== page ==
3. Submissions must include a graphic of some kind that incorporates some form of art or engineering. Examples that I consider to be acceptable are: A. A piece of original shaded and colored art showing the vehicle, B. A 3D drawing in Google Sketchup, C. A 3- or 4-view drawing in AutoCAD or scanned from drafting paper, D. A render of a solid model in Solidworks. Anything roughly equivalent to this level of effort is acceptable. What I would not consider to be acceptable would be: a. A Pimp-My-Gun "render", b. an MS Paint photomanip, c. a drawing in a sketchbook, etc. It's true that any one of these mediums could be used in a highly creative way, but the examples shown here do not really reflect the minimum level of effort we're looking for. I highly encourage judges to dismiss (i.e. not judge) submissions that do not meet this criteria.

4. Judges should further evaluate submissions based on their technical merit, conceptual creativity and cleverness, and the maturity of the overall concept. Often, contests will include requirements that cannot all be met except through pseudoscientific wankery (which should count against a submission, unless the contest calls for it explicitly), so Judges should consider submissions according to their own concept, so long as it at least attempts to meet some of the original requirements.

5. While the Solicitor selects the three Judges, he himself cannot be one. Further, the Judges selected may be vetoed by the Admin (me). The Solicitor may select more or less than three Judges, with Admin approval.

6. The Solicitor and the three Judges may submit their own designs to the contest, but they cannot take any place or win any money. The Sponsor may also submit a design, and may place and win (his own) prizes.

7. The top prize should be approximately $50 cash or equivalent. Prizes should be monetary only.

 

8. Sponsors are not selected, they must volunteer. Sponsors may also be the Solicitor, but they then follow Solicitor rules for submitting designs. Likewise for Sponsors also being Judges.

That should be about it, folks!

 

Basically, we still need our Sponsor, but that's detail shit IMO.

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Very long-time lurker, this competition finally got me to register.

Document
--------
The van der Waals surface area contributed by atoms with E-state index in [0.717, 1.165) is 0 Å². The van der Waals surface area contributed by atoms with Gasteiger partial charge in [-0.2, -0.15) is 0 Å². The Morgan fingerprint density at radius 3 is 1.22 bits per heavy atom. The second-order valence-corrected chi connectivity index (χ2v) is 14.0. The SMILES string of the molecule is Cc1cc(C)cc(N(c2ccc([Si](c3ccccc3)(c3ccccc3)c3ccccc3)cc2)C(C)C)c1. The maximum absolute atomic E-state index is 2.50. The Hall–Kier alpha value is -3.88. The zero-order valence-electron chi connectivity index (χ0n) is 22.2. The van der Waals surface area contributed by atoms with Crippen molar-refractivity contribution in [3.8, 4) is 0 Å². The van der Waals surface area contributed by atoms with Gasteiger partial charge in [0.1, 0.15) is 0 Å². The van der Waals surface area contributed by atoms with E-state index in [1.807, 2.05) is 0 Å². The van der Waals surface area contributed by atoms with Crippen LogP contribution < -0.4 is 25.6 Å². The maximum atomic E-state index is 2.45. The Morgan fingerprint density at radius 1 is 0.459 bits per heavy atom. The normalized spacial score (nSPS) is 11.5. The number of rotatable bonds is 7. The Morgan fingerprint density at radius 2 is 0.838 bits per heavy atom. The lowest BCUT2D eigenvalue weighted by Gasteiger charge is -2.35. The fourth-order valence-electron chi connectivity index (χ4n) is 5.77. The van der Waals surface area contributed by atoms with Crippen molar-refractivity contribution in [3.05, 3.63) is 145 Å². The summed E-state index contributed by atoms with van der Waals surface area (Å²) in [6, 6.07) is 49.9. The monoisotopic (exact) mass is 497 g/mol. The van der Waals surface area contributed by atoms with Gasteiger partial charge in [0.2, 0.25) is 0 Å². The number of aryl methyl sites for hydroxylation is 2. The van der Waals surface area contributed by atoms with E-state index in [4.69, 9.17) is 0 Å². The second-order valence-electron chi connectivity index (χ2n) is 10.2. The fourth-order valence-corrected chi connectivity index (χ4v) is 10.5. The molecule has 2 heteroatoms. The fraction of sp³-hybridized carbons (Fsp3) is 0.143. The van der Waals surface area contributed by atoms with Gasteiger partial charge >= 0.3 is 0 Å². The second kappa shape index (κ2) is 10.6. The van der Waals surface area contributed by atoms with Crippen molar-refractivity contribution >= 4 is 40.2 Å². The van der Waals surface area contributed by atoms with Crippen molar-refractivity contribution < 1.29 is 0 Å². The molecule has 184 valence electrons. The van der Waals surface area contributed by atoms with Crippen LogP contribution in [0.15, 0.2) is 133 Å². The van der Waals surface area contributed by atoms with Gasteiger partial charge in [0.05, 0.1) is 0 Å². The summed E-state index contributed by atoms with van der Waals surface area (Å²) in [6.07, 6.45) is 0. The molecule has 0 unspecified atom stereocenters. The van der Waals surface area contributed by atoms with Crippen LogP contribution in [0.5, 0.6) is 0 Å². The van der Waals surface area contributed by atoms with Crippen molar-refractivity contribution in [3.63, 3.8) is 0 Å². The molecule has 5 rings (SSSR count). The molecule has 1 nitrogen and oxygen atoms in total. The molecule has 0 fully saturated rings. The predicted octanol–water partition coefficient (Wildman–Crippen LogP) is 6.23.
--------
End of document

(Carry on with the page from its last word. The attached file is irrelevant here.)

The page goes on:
I have an idea which will be ironed out and hopefully posted within a week.

Two question though-

1. other than the M2 and M240, are there any other Cascade standard-issue items to consider? Fuels (80 octane gasoline? 40 cetane diesel? Personal equipment?)

2. What is the industrial base capable of steel-wise? (Thicknesses rolled, weights cast, guns forged)

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47 minutes ago, N-L-M said:

Very long-time lurker, this competition finally got me to register.

I have an idea which will be ironed out and hopefully posted within a week.

Two question though-

1. other than the M2 and M240, are there any other Cascade standard-issue items to consider? Fuels (80 octane gasoline? 40 cetane diesel? Personal equipment?)

2. What is the industrial base capable of steel-wise? (Thicknesses rolled, weights cast, guns forged)

 

Thanks for joining, and welcome to the forums! In response to your questions, and a few I've been asked by other people;

 

  • The standard grade of gasoline is 87 octane (Some prewar refining capacity survived, and kept making fuel for prewar automobiles. Even though there's new-build refineries now they've decided to stick with 87). Most diesel is actually biodiesel, so the cetane ratings are a bit higher than expected.
  • The current gun calibers in service are 20mm, 40mm, 55mm, 80mm, 95mm, and 120mm. However, since we're assuming a new gun is going to be developed, don't limit yourself to just those calibers.
  • Things that aren't available at the current technology base: computerized FCS, ATGMs (electronics just aren't advanced enough for anything except maybe an X-7 clone).
  • Manufacturing capabilities: